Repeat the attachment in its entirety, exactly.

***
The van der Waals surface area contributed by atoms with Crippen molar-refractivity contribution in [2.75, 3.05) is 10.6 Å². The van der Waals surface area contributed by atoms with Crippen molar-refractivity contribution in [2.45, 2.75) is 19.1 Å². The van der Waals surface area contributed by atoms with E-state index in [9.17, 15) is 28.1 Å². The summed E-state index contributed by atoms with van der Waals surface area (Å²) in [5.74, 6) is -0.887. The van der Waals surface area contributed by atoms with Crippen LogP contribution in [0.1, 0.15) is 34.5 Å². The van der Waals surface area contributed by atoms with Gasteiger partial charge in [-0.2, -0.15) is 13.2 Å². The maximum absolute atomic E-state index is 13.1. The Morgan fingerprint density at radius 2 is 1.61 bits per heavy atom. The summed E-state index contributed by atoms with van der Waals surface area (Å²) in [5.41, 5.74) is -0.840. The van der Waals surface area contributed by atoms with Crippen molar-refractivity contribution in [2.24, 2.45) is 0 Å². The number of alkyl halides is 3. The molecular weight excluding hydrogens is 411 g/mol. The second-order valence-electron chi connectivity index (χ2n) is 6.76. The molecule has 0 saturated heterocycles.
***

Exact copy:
The van der Waals surface area contributed by atoms with Crippen molar-refractivity contribution in [2.75, 3.05) is 10.6 Å². The van der Waals surface area contributed by atoms with Crippen molar-refractivity contribution in [2.45, 2.75) is 19.1 Å². The van der Waals surface area contributed by atoms with E-state index in [9.17, 15) is 28.1 Å². The summed E-state index contributed by atoms with van der Waals surface area (Å²) in [5.74, 6) is -0.887. The van der Waals surface area contributed by atoms with Crippen LogP contribution in [0.1, 0.15) is 34.5 Å². The van der Waals surface area contributed by atoms with Gasteiger partial charge in [-0.2, -0.15) is 13.2 Å². The maximum absolute atomic E-state index is 13.1. The Morgan fingerprint density at radius 2 is 1.61 bits per heavy atom. The summed E-state index contributed by atoms with van der Waals surface area (Å²) in [5.41, 5.74) is -0.840. The van der Waals surface area contributed by atoms with Crippen molar-refractivity contribution in [2.24, 2.45) is 0 Å². The number of alkyl halides is 3. The molecular weight excluding hydrogens is 411 g/mol. The second-order valence-electron chi connectivity index (χ2n) is 6.76. The molecule has 0 saturated heterocycles.